I am old enough to remember the weekly shop was at the local Co-op, people walked there and carried their shopping home. Not any more, into the car, off to the supermarket fill the trolley and back home. Petrol, diesel, electric, makes no difference, it’s still a car on the road.
Turn up the heat in winter, why put on a sweater, hat or wear gloves when it is easier to press a button or turn a switch, this is the 21st century. Unless we are prepared to go back to living a much more frugal life, nothing is going to change.
Anyway, that’s my rant for the day, I am now going to peddle my bike, now a thought, my bike needed various resources to build. Perhaps I’ll have a walk, argh I need shoes. I’ not going to go barefoot, I’getting the bike out

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Re: 17 year old calls us out...

Postby simonineaston » 22 Jul 2020, 1:19pm

OK - thanks. From this exhaustive & highly scientific survey, I'm going to conclude that it's pointless worrying about the ruin of our home planet for a single moment longer. Quai sera, sera. I am however, literally weeping, when I contemplate the future that awaits the children of my closest friends & relatives, who are, by simple coincidence, all girls (which is nether here nor there, really...) aged between 3 years and 10. God help them - except of course - there isn't one!
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Re: 17 year old calls us out...

Postby PH » 22 Jul 2020, 2:20pm

Vorpal wrote:Pessimists will pessimist and optimists will optimist. None of us knows what the future holds.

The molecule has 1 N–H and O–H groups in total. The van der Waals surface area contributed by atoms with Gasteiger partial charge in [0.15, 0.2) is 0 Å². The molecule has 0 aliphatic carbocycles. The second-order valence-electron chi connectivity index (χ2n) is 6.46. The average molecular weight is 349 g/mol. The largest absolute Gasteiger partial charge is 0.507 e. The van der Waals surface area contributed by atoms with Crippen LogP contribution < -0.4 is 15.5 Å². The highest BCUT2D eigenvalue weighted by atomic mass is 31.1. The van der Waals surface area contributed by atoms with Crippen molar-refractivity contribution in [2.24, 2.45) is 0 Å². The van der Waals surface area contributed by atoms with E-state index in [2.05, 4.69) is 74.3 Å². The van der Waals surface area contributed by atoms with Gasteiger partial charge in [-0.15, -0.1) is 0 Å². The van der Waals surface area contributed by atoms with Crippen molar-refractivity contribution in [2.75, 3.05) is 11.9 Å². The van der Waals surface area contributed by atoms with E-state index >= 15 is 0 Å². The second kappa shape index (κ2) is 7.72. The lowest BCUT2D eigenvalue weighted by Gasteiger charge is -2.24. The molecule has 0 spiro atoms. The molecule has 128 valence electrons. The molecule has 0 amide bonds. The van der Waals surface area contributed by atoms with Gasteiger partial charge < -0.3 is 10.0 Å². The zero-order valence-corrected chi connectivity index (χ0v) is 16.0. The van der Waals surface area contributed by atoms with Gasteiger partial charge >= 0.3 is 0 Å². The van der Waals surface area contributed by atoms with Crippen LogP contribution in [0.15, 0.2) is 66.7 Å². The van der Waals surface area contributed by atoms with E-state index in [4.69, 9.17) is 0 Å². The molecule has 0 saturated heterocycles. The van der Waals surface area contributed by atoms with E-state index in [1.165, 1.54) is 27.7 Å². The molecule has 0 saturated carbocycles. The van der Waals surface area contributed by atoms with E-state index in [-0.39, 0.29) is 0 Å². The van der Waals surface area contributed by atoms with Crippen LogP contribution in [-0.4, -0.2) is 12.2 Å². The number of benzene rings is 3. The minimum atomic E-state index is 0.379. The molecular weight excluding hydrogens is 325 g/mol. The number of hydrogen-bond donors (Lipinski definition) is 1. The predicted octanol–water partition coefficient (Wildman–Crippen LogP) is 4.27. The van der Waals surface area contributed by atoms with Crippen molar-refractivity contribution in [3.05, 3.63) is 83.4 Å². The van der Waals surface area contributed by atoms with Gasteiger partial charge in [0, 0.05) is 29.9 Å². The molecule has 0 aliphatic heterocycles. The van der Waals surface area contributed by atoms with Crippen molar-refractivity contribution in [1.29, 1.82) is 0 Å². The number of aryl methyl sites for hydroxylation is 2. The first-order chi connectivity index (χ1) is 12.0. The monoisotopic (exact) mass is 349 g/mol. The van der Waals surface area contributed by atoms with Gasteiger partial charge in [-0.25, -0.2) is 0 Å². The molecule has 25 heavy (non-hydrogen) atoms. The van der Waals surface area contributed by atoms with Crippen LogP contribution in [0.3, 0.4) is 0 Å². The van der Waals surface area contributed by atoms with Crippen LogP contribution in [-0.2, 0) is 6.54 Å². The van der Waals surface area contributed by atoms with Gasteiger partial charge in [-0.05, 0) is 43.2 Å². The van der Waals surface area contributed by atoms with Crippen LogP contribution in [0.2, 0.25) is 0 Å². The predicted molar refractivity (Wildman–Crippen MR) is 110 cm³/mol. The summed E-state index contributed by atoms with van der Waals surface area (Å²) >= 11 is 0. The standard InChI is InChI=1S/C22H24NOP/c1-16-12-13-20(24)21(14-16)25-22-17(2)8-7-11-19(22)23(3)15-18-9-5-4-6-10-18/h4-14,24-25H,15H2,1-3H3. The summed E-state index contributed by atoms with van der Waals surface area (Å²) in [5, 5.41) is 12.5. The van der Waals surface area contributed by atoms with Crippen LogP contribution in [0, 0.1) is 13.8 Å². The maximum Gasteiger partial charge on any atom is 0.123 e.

In which camp would you put Greta Thunberg and similar campaigners? They're optimistic enough to believe campaigning is worthwhile, yet pessimistic enough to believe that leaving it to science and nature isn't enough.
Nature manages better for itself than we generally give it (her?) credit for.

I'm sure that's right, nature will get along and recover without us.
We do need to reduce substantially our consumption; we have unresonably built an economy on having closets full of clothes and boxes full of plastic toys for the kids, and a new car every so often.

Have you a vision for an alternative economy? And more importantly how to bring it about. People won't choose to substantially reduce their consumption till it's way to late, it's not like we've just discovered this - I went to a Friends of the Earth talk on the subject in the early 80's, when it was suggested we needed to reduce consumption by 40%, I doubt we could even get back to the level it was then.

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Re: 17 year old calls us out...

Postby Cyril Haearn » 22 Jul 2020, 2:23pm

Best to live in a Tiny Home (not on wheels)
I downsized to 35 square meters (plus cycle store) when I retired, that is plenty

Makes me sick to see the big houses in the leafy suburb where I used to live, two people in 200 square metres

How many square metres do others have?
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Re: 17 year old calls us out...

Postby simonineaston » 22 Jul 2020, 3:09pm

small dwelling not going to "save the planet"... wot's need is (drastically) less humans, which, coincidentally or not, is wot's just about to happen!!
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Re: 17 year old calls us out...

Postby Mick F » 22 Jul 2020, 7:39pm

Cyril Haearn wrote:How many square metres do others have?
Our two-bedroom bungalow is 9 metres square.
9 x 9 = 81 sq mtrs

Our bungalow is set in three acres of woodland ............... mixing my figures here! :lol:
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Re: 17 year old calls us out...

Postby Cyril Haearn » 22 Jul 2020, 7:59pm

Mick F wrote:
Cyril Haearn wrote:How many square metres do others have?
Our two-bedroom bungalow is 9 metres square.
9 x 9 = 81 sq mtrs

Our bungalow is set in three acres of woodland ............... mixing my figures here! :lol:

My new home has higher ceilings than the old one, about 240 cm, I think the cubic metre should be the standard for dwelling size
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Re: 17 year old calls us out...

Postby The utility cyclist » 22 Jul 2020, 10:36pm